Where next for energy bills…?

Wholesale Energy Prices June 2009

Wholesale Energy Prices June 2009


Oil prices have had a staggering run in 2009. Oil prices have risen by 70% in dollar terms and 50% in sterling terms since the beginning of 2009. Reasons for this performance include expectations of a pick-up in demand as economies recover, OPEC production cuts, and a falling US dollar. The increase in the oil price has also coincided with a sharp increase in net long positions held by non-commercial interests (investors and speculators betting that the oil price will continue to rise).
 
Energy suppliers, when putting through increases in domestic energy bills, will often give a rising oil price as a reason. However, if we look at UK wholesale gas and electricity prices, not only have they not matched the performance of oil, but both wholesale gas and electricity prices are lower than at the beginning of 2009, and quite considerably lower at that. Since 1 January 2009, the sterling oil price has outperformed the sterling wholesale gas price by 82%.
 
So has the relationship between oil prices and wholesale gas and electricity prices broken down? Well in the short-term it clearly has, but it would be premature to call this a fundamental shift in the market.
 
Wholesale gas markets in the UK are linked to oil prices through the partial indexation of European gas prices to oil prices (this indexation is transmitted to the UK when gas is imported or exported through the interconnector) and through the partial substitutability of gas, oil and coal in power generation.
 
- So are gas prices too low?
- Are oil prices too high?
- Is it a bit of both?
 
It’s difficult to say, but on balance we expect that a higher oil price will eventually drag the gas price up with it, and in this respect it is worth noting that wholesale gas prices for 2011 delivery are already 25% higher than the year-ahead price.
 
What does it mean for energy bills?
All interesting stuff, but what does it mean for the cash-strapped consumer? The answer is not much.
 
While there is a risk that wholesale price could rise quite significantly from current levels, the important point to note is that wholesale prices are still so low compared to retail prices that a rising oil price poses no imminent risk of higher energy bills for consumers.
 
The flip side of this is that, while our analysis shows that retail energy bills could be 10-15% lower than they currently are, the risk of rising input costs is likely to mean that energy suppliers will take a cautious approach to the Autumn pricing round and price cuts are likely to be modest, and may not happen at all. Indeed 2009 is shaping up to be a re-run of 2007.
 
Parallels with 2007
 

  • The last time oil prices sustainably broke through $70 a barrel on the upside was exactly 2 years ago in June 2007.
  • In June 2007, the 1-year forward gas price was 1.29p/kWh vs 1.59p/kWh today (19% lower). However if we adjust for currency movements, the difference drops to 7%.
  • All suppliers cut energy bills once with British Gas cutting bills twice.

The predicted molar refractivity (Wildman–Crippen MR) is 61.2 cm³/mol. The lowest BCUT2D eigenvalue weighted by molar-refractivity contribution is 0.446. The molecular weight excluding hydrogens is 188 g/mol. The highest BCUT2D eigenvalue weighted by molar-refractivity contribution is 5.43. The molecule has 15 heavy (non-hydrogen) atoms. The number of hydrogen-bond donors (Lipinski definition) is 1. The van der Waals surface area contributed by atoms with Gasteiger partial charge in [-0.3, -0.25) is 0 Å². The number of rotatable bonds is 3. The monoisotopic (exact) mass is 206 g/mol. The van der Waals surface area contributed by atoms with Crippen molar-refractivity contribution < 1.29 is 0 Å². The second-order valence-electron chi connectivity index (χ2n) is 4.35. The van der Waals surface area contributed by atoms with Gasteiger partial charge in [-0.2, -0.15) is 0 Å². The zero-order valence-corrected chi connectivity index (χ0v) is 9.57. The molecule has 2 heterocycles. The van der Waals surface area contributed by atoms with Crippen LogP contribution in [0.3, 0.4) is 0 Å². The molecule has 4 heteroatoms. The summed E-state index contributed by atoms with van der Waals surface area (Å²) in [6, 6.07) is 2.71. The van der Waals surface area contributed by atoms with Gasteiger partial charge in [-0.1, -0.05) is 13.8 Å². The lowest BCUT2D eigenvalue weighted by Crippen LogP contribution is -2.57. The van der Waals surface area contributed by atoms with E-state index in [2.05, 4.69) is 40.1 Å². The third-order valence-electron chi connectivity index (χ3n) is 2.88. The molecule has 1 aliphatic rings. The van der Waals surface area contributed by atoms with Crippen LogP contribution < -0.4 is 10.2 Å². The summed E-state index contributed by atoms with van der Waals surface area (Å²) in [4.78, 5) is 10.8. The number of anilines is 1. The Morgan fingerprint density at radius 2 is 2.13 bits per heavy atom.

Differences between 2009 and 2007
 
Probably the most significant differences with 2007 are;

  • Energy bills were cut much more aggressively in the first half of 2007 than in 2009. In 2007 the average monthly direct debit dual fuel bill was cut by £107 (11%). For 2009 the comparable figure is only £53 (4.4%).
  • Average energy bills are still £305 (36%) higher than 2 years ago. This means that there is plenty of scope in energy bills to absorb big increases in wholesale gas costs.
Wholesale Energy Prices Graph June 2009

Wholesale Energy Prices Graph June 2009

What we think
 
Given the big difference between wholesale and retail energy prices, the rising oil price poses no imminent threat of higher energy bills for consumers at this stage. It looks far more likely that the energy price cuts we were expecting in the autumn may now be lower than we had hoped for, or may be ditched altogether.
 
As the prospect of further cuts in energy bills recede, it becomes more important for consumers to take greater responsibility for getting the best deal for themselves. Rule number 1 is this. If you are on a standard tariff, dump it. You are pointlessly paying over the odds and can do much better going for a discounted online tariff and paying by monthly direct debit. You could grab a saving of £128 to £225 for 10 minutes work. That’s got to be worth it.

 
Latest Price Changes
Please note that this table uses bill calculations based on analysis from TheEnergyShop.com. These numbers may vary from the headline rates provided by the energy suppliers.

Latest Energy Tariff Price Changes June 2009

Latest Energy Tariff Price Changes June 2009


Source; www.TheEnergyShop.com
The increase shown is for the average of Monthly Direct Debit and Cash/Cheque bills (excluding any prompt payment discounts) for the relevant suppliers’ Standard tariff based on an average usage profile.

Aggregate Increase 2008
Aggregate Tariff Price Increase June 2008

Aggregate Tariff Price Increase June 2008


Source; www.TheEnergyShop.com
The increase shown is for the average of Monthly Direct Debit and Cash/Cheque bills (excluding any prompt payment discounts) for the relevant suppliers’ Standard tariff based on an average usage profile.

 
Standard Energy Bills (7 May 2009)
Standard Energy Bills May 2009

Standard Energy Bills May 2009


Source; www.TheEnergyShop.com
The bill shown is for the relevant suppliers’ Standard tariff (excluding any prompt payment discounts) based on an average usage profile. ScottishPower Cash/Cheque customers can receive a £150 annual discount for paying their bills promptly.

 
Best Deals (24 June 2009 – Monthly Direct Debit)
Best Energy Deals 24 June 2009

Best Energy Deals 24 June 2009


Source; www.TheEnergyShop.com

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